Woman-Centered Design through Humanity, Activism, and Inclusion
Research output: Journal Article or Conference Article in Journal › Journal article › Research › peer-review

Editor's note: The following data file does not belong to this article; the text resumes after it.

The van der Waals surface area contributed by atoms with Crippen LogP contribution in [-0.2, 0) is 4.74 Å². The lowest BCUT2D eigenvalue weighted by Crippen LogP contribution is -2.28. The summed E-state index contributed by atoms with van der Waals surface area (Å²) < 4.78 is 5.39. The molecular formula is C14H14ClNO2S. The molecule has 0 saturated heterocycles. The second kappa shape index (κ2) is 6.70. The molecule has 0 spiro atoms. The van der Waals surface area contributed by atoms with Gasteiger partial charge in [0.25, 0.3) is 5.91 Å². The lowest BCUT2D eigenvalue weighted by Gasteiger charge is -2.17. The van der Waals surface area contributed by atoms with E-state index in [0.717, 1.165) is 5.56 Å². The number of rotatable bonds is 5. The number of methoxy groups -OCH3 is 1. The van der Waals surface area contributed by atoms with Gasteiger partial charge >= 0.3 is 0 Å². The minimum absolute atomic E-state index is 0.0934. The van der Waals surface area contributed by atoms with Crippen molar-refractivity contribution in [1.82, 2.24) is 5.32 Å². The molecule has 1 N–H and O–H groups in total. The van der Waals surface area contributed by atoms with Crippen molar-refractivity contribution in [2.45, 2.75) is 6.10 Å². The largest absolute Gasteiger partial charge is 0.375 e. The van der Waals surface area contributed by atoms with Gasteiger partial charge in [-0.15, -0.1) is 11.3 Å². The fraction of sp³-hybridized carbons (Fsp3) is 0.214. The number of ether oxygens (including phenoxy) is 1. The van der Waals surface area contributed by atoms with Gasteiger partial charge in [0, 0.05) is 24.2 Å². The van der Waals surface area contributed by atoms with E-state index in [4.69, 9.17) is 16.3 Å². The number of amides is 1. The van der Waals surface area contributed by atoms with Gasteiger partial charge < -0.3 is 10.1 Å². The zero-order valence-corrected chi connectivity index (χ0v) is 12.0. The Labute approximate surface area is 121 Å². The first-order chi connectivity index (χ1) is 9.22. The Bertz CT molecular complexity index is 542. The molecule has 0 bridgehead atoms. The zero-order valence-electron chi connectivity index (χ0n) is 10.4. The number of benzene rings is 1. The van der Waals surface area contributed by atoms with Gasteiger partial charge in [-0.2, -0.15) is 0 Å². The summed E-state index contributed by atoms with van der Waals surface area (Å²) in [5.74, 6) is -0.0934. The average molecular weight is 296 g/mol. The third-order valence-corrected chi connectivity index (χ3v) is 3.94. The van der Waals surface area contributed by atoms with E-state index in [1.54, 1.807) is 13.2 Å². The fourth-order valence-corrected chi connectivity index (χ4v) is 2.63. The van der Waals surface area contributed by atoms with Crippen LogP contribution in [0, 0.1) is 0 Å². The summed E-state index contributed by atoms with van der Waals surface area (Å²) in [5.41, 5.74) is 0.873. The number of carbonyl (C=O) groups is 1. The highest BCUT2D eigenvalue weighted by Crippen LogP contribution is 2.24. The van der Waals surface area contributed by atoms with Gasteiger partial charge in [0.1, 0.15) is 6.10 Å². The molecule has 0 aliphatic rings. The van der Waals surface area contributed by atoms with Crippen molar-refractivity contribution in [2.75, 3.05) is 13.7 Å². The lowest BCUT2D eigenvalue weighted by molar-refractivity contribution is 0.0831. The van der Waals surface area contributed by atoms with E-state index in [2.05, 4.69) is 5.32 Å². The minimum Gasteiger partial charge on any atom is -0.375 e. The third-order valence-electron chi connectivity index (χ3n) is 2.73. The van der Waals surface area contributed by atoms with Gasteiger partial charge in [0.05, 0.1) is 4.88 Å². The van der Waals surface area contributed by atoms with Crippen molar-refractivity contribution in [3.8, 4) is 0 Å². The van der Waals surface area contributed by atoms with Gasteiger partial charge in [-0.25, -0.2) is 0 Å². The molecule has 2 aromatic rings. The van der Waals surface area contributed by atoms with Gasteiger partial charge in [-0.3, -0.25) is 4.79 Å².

Women account for over half of the global population, however, continue to be subject to systematic and systemic disadvantage, particularly in terms of access to health and education. At every intersection, where systemic inequality accounts for greater loss of life or limitations on full and healthy living, women are more greatly impacted by those inequalities. The design of technologies is no different, the very definition of technology is historically cast in terms of male activities, and advancements in the field are critical to improve women’s quality of life. This article views HCI, a relatively new field, as well positioned to act critically in the ways that technology serve, refigure, and redefine women’s bodies. Indeed, the female body remains a contested topic, a restriction to the development of women’s health. On one hand, the field of women’s health has attended to the medicalization of the body and therefore is to be understood through medical language and knowledge. On the other hand, the framing of issues associated with women’s health and people’s experiences of and within such system(s) remain problematic for many. This is visible today in, e.g., socio-cultural practices in disparate geographies or medical devices within a clinic or the home. Moreover, the biological body is part of a great unmentionable, i.e., the perils of essentialism. We contend that it is necessary, pragmatically and ethically, for HCI to turn its attention toward a woman-centered design approach. While previous research has argued for the dangers of gender-demarcated design work, we advance that designing for and with women should not be regarded as ghettoizing, but instead as critical to improving women’s experiences in bodily transactions, choices, rights, and access to and in health and care. In this article, we consider how and why designing with and for woman matters. We use our design-led research as a way to speak to and illustrate alternatives to designing for and with women within HCI.
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